Oocysts used in the present study have been maintained in our laboratory since 1990, as previously described by Rhee et al. (1997). Bacteria were kindly provided by the Department of Veterinary Public Health, Chonbuk National University and cultured in Brucella agar and Brucella broth (Difco Laboratories, Detroit, USA) at 37℃ using 10% CO2 in descending order. Two-day-old SPF chicks (Dekalb-Warren, Sex-Sal-Link, male) were divided into three experimental groups; infected (infected with both C. baileyi and B. abortus), uninfected (infected with B. abortus, but not with C. baileyi) and intrinsic control groups (negative control: uninfected with both C. baileyi and B. abortus). Chicks were orally inoculated each with a single dose of 2×106 oocysts of C. baileyi, and 15 chicks in each group were injected intramuscularly each with 0.3 ml of B. abortus strain 1119-3 containing 1×109 living organisms on 14 days after C. baileyi infection. Procedures used for the feeding of chicks and the examination of fecal samples were referred to those described previously (Rhee et al., 1997).
The serum samples were collected from each bird at an interval of 3-6 days over a period of 36 days postinoculation (PI) with the bacteria and the serum agglutination titers to B. abortus were estimated by buffered plate agglutination test (PAT) using a commercially available antigen prepared by B. abortus strain 1119-3 for PAT, as recommended by the manufacturer (Dae Sung Microbial Laboratories, Seoul, Korea). To prepare the antigen, B. abortus strain 1119-3 concentrate was diluted to a final concentration of 0.5% phenol (0.5 g phenol in 100 ml of normal saline solution) along with crystal violet and brilliant green. Thus doubling dilutions of serum from 1.25 to 80 µl were transferred to 10 well glass plates marked in 1.5×1.5 cm, respectively. Aliquots (30 µl) of the antigen were added to appropriate wells of the previously prepared plates. The plates were rotated three times in a tilting motion, and then incubated for 4 min in a humid chamber at an ambient room temperature (20-25℃). They were then incubated again after three times rotation as described above. At this point, the plates were removed, rotated and observed for visible agglutination.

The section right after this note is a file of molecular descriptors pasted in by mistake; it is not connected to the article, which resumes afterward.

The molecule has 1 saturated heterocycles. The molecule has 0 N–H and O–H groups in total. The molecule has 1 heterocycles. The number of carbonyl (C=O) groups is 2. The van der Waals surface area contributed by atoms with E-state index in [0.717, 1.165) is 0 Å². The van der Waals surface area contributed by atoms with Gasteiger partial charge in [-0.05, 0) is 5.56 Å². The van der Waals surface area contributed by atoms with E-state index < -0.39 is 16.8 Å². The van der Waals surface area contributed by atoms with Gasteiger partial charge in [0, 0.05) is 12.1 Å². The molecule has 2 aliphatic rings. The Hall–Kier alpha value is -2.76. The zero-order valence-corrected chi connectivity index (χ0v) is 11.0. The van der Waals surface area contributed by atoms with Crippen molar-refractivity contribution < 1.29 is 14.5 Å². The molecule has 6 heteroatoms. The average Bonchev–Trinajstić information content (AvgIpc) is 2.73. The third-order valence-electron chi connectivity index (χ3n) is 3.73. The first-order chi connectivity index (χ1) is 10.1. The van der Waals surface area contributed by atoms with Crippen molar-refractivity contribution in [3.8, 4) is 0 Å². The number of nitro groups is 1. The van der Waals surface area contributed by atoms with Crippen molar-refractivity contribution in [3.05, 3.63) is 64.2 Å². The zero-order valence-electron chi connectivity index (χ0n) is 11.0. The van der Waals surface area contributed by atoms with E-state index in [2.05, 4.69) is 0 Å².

The test in each isolator was repeated at least three times with similar results. PAT levels to B. abortus between infected and uninfected groups were analyzed by Student's t-test.
The results of the serum agglutination titers to B. abortus strain 1119-3 between C. baileyi-infected and uninfected chicks were summarized in Table 1. The titers were not detected at any time in the samples from 15 intrinsic control chicks, indicating that the titers in both infected and uninfected chicks had developed specific antibody in response to the bacterial infection and that the bacteria did not spread to the intrinsic control chicks. The titers were not observed at day 3 PI in samples from both infected and uninfected chicks.